I AM A RIDER What a day. It’s exactly the kind of day that causes Dubliners to remark to one another, known and unknown: ‘What a day!’ Bright, clear, bluest sky, the sun with some heat still in it, but the breath of a nip in the air. Simply gorgeous. Add to this the fact that I was as excited to go to my lesson this Saturday as if it were my third week, over one year ago, as excited as if I was still that early in the journey, a realization that only added to my sense of pure joy, as I’m the sort that picks up something, achieves a certain competency, and is off on the next thing fairly sharpish. This change in me seems to be maturity, then— and/or else everything else, every other interest was simply a side track to negotiate until I got here.

My Saturday routine has changed since last year, as the time of my lesson has changed, so now I take the 12.35 number 45 bus, one which tries my patience every single journey, and yet on every single journey does manage to get me to the bus stop past Cabinteely in time to be collected by Lainie and her mum, Lorraine. We are all delighted by the weather— what a day!— and I am stuffed full to the brim with well being.

Until Ruth tells me to take Tango.

I droop like a petulant child. ‘Can’t I have Rebel?’ I whine — I do, I absolutely do, I whine— and Ruth, who is patience on a monument, as they say, shows me the list with all of Rebel’s hours and I slouch off to the barn, grumbling, ‘I’m going to need to borrow a whip.’

I stomp down the aisle, sighing heavily, still sulking like an eight year old, and I grab Tango’s bridle and tack him up. ‘Listen, dude,’ I say, trying to be authoritative and yet… friendly? This is already, I expect, not such a great approach. ‘Let’s just… go today, okay? Look, I’ll show you the sun, right? It’s not so scary, I promise.’ I’m sounding less convincing than beseeching. Oh, man.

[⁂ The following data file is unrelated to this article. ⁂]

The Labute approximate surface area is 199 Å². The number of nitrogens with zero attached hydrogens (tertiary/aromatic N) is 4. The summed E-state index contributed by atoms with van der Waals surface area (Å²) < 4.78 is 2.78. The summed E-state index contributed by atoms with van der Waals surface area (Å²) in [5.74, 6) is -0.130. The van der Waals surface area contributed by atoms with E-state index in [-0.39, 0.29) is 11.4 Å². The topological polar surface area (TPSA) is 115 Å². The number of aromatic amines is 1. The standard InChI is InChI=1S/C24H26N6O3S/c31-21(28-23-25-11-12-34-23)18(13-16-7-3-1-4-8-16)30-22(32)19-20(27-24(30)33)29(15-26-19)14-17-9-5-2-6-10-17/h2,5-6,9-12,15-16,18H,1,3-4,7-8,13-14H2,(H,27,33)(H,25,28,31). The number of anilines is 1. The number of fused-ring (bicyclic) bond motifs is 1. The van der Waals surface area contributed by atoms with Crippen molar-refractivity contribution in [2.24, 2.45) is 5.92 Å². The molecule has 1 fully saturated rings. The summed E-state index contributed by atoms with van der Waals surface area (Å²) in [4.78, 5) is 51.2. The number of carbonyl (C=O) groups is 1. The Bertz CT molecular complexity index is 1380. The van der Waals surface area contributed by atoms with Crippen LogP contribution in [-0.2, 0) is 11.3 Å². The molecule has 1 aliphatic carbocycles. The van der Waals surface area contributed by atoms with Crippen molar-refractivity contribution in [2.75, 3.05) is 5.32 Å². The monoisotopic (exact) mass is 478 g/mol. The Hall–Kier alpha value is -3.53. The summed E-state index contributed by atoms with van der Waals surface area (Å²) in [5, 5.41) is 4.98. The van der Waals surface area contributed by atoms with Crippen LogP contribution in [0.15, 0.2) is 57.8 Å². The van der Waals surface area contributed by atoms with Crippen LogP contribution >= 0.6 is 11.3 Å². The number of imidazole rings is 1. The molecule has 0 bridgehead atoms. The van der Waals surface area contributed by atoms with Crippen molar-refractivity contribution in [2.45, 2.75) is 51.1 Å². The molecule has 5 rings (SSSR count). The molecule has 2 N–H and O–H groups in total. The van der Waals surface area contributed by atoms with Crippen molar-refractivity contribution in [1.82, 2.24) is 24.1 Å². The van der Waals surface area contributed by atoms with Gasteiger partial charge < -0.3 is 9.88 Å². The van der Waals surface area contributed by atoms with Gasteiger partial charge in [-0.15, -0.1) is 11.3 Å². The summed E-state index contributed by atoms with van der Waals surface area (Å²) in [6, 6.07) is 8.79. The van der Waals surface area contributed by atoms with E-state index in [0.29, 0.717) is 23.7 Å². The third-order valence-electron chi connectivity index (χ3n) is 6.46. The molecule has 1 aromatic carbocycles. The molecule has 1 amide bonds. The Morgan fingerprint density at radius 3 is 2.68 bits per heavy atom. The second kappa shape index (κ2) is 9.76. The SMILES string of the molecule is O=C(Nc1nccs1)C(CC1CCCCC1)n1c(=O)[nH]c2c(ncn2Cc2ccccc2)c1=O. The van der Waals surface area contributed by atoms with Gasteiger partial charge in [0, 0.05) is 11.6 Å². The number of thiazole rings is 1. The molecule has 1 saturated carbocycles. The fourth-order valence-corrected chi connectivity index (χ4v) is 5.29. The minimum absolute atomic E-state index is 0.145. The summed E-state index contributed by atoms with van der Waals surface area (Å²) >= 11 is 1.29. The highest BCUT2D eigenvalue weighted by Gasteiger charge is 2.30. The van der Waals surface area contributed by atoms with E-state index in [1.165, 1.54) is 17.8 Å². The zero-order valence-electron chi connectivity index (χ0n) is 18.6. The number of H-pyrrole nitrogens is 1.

I lead him into the arena; some the new parents gape as we walk by, because he is so enormous, and frankly, that puffs me up— oh, sure, me? I can handle this guy. I walk him up to a patch of light, and try to educate Tango as to the harmless properties of a ray of sunshine. He is keen, however, on unearthing something edible from the dirt floor. I get up, not convinced I’ve made any impression at all. Ruth says we’re going out and I perk up— hell, it’s all sunshine out there today, maybe it’s the contrast that gets up his nose, and I think it might be okay.

It’s not okay. It’s much the same as last week. I am less bothered about getting after him, as they say in the school, getting more adept at whacking him on the arse with my borrowed crop, and Ruth was supportive although I think she was laughing at me a bit.

We make it through the circles and the serpentines and then get to the jumping, which is going great guns until the last one, one last time over a double. I get him going, after a concerted effort involving legs and smacks on the shoulder and we’re going around and he’s cutting it kind of short but listen, he’s moving. Then four strides from the first fence he breaks into a canter and I’m mentally thrown off a little, and we clear that one and I do it again, I start to jump before the horse again, and there’s this feeling of the world [Tango] crashing to a halt and I’m physically thrown off, dammit!

I raise myself halfway to my knees and Ruth is there, and Tango hasn’t moved, and I’ve gotten the wind knocked out of me again, and I feel, argh, embarrassed, falling is hell on the ego.

I get up. ‘Can I go again.’ It is a statement rather than a question.

‘Of course.’ Ruth goes to get a block.

I pat Tango on the off side of his neck and move around him. He looks at me— contrite? Well, well, well. He rubs my nose inquisitively with his own. Wow! ‘Ah, dude, not your fault, not your fault.’ I move in, and he dips his head, and we look each other obliquely in the eye. This is the stillest I’ve ever known him to be, and we stand, neck to neck, until Ruth sets down the block.

I get back up. We take the fences in trot, cleanly. My seventh fall.

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